In case more proof was needed that the game of basketball has changed wildly in the last few years, check out the starting center for the team with the best record in the NBA — he is often nowhere near the basket.
It’s by design.
Milwaukee’s Brook Lopez hardly ever took 3-pointers in high school, or college, or his first eight seasons in the NBA. He’s a 7-footer, and 7-footers were told forever to go to the low post and wait to see if someone throws you the ball. Those days are largely gone and perhaps no NBA big man has seen his job description change more than Lopez.
He’s taken more 3-pointers this season — 461 and counting — than any 7-footer in any NBA season. And that comes after he was 3 for 31, total, from beyond the arc in his first eight seasons as a pro, with many of those heaves coming in end-of-game or end-of-shot-clock situations.
“In our practice facility we have boxes out deep beyond the 3-point line, from areas we know we can get reps at,” Lopez said. “Eventually, you just get the confidence to take them in games.”
Clearly, he’s not lacking for confidence.
Per the data that the NBA tracks, Lopez is 6 for 15 from 30 feet or deeper this season. In 63 of his 72 games with the Bucks, he’s taken more 3-pointers than he has 2-pointers.
This is an age where everyone is shooting the 3 ball, and the NBA record for 3-pointers made will soon fall for a seventh consecutive season, but the biggest guys on the floor represent the biggest demographic in the newfound commitment to shooting from deep — with veterans like Lopez, Detroit’s Blake Griffin and Toronto’s Marc Gasol have gone from rarely shooting them to having the 3 in their everyday repertoire in recent years.
“We analyze four-point shooters. That’s what we call them,” Bucks general manager Jon Horst said. “To be a four-point shooter, you have to shoot above the break. You have to shoot from 30-plus feet. You’re not shooting that from the corner or the side. You’re shooting above the break and in our style of play … being able to shoot above the break is a real benefit to our team.”
The above-the-break 3 — it basically means any shot not taken from the corners or low on the sidelines — has been Lopez’s forte this season. He’s tried nearly 400 of those.
It is a dramatic change from his early days. In his first 490 NBA regular-season games, Lopez made four 3-pointers. In game No. 491, he made four in that one alone. The switch in his game looks like it started overnight, but the fact is that the outside shot was always something Lopez felt comfortable taking. He just needed an invitation.
Enter Brooklyn coach Kenny Atkinson. When Lopez played there in 2016-17, Atkinson gave him the green light to take 3s.
Lopez hasn’t stopped taking them since. And when Milwaukee coach Mike Budenholzer sat down to figure out the best ideas for his first season with the Bucks, taking advantage of Lopez’s skills from deep quickly became an important part of the plan.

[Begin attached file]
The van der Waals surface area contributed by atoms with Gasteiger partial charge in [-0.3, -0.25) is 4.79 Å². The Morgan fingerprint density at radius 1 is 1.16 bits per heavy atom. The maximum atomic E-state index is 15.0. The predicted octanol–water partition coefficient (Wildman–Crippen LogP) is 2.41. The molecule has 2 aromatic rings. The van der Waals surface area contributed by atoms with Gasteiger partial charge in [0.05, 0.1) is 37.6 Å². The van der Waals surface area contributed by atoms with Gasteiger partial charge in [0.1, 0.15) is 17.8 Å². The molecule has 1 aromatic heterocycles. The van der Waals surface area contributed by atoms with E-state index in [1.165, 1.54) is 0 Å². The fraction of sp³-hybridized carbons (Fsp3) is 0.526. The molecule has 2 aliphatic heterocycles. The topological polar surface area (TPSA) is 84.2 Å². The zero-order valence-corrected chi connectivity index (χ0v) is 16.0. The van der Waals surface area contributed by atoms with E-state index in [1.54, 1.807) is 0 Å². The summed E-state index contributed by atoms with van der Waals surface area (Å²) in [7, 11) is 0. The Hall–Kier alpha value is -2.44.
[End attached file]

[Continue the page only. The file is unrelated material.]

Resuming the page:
“There was no making peace with it,” Budenholzer said. “Brook obviously had done a lot of 3-point shooting in Brooklyn with Kenny and that was a big part of the vision in bringing him to Milwaukee. Some of them that are super-deep, I kind of wonder and I’m not sure that was the vision. But I’m beyond comfortable and beyond appreciative of what Brook does. I encourage him and want more.”
That’s clearly the case. Lopez was 0 for 12 from 3-point range in a two-point loss to Phoenix back in November. The very next night against San Antonio, Milwaukee ran its first play of the game for Lopez — who tried a 27-footer.
“When that happens, you’ve got to keep shooting,” Lopez said.
Budenholzer isn’t the only coach to demand more from a 7-footer.
Back in the preseason, Miami’s Kelly Olynyk took eight shots in a game and all of them were from 3-point range. Heat coach Erik Spoelstra was tongue-in-cheek angry after the game, not that Olynyk took eight 3s — but because he didn’t take 10.
The message was received. Among the 7-footers with at least 1,000 minutes of playing time this season, Olynyk and Lopez are the only ones with more 3-point attempts than 2-point tries.
“It’s been a process, getting to where I am now and being comfortable with that role,” Olynyk said.
For the Bucks, Lopez has been a perfect fit. Not only has the 3-pointer been a weapon — he shoots 37 percent from distance, part of the reason why he’s embraced the “Splash Mountain” nickname that became popular earlier this season — but it has also been most valuable in creating lanes for Milwaukee star and MVP candidate Giannis Antetokounmpo to do his thing in the lane and around the basket.
Without Lopez down there, and without whoever the opposing big is guarding him down there, the Bucks create tons of space where Antetokounmpo and others can be creative.
“It just helps space the floor and gets everyone easier looks and easier shots,” Lopez said. “We’re all out here just trying to play the system as best we can.”